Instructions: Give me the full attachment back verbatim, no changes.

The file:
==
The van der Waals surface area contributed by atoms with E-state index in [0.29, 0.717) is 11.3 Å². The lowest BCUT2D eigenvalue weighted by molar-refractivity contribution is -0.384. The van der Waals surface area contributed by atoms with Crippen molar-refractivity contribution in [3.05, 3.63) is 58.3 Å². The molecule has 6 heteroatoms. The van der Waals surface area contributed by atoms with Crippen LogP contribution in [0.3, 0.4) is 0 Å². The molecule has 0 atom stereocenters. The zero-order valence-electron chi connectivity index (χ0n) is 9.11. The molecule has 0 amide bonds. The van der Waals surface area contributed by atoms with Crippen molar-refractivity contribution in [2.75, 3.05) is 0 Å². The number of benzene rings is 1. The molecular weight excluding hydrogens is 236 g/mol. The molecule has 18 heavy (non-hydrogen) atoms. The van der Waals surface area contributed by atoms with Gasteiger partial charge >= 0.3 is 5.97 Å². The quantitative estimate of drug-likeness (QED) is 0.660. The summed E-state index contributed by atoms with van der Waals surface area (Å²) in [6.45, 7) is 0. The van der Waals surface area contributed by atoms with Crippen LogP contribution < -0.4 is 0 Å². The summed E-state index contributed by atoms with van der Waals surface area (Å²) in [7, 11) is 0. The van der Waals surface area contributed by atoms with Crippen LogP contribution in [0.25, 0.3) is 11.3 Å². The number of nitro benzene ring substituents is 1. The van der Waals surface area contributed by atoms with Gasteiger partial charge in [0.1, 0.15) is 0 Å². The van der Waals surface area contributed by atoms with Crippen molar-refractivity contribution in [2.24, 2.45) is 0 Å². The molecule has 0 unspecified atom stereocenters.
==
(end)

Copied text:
The van der Waals surface area contributed by atoms with E-state index in [0.29, 0.717) is 11.3 Å². The lowest BCUT2D eigenvalue weighted by molar-refractivity contribution is -0.384. The van der Waals surface area contributed by atoms with Crippen molar-refractivity contribution in [3.05, 3.63) is 58.3 Å². The molecule has 6 heteroatoms. The van der Waals surface area contributed by atoms with Crippen LogP contribution in [0.3, 0.4) is 0 Å². The molecule has 0 atom stereocenters. The zero-order valence-electron chi connectivity index (χ0n) is 9.11. The molecule has 0 amide bonds. The van der Waals surface area contributed by atoms with Crippen molar-refractivity contribution in [2.75, 3.05) is 0 Å². The number of benzene rings is 1. The molecular weight excluding hydrogens is 236 g/mol. The molecule has 18 heavy (non-hydrogen) atoms. The van der Waals surface area contributed by atoms with Gasteiger partial charge >= 0.3 is 5.97 Å². The quantitative estimate of drug-likeness (QED) is 0.660. The summed E-state index contributed by atoms with van der Waals surface area (Å²) in [6.45, 7) is 0. The van der Waals surface area contributed by atoms with Crippen LogP contribution < -0.4 is 0 Å². The summed E-state index contributed by atoms with van der Waals surface area (Å²) in [7, 11) is 0. The van der Waals surface area contributed by atoms with Crippen LogP contribution in [0.25, 0.3) is 11.3 Å². The number of nitro benzene ring substituents is 1. The van der Waals surface area contributed by atoms with Gasteiger partial charge in [0.1, 0.15) is 0 Å². The van der Waals surface area contributed by atoms with Crippen molar-refractivity contribution in [2.24, 2.45) is 0 Å². The molecule has 0 unspecified atom stereocenters.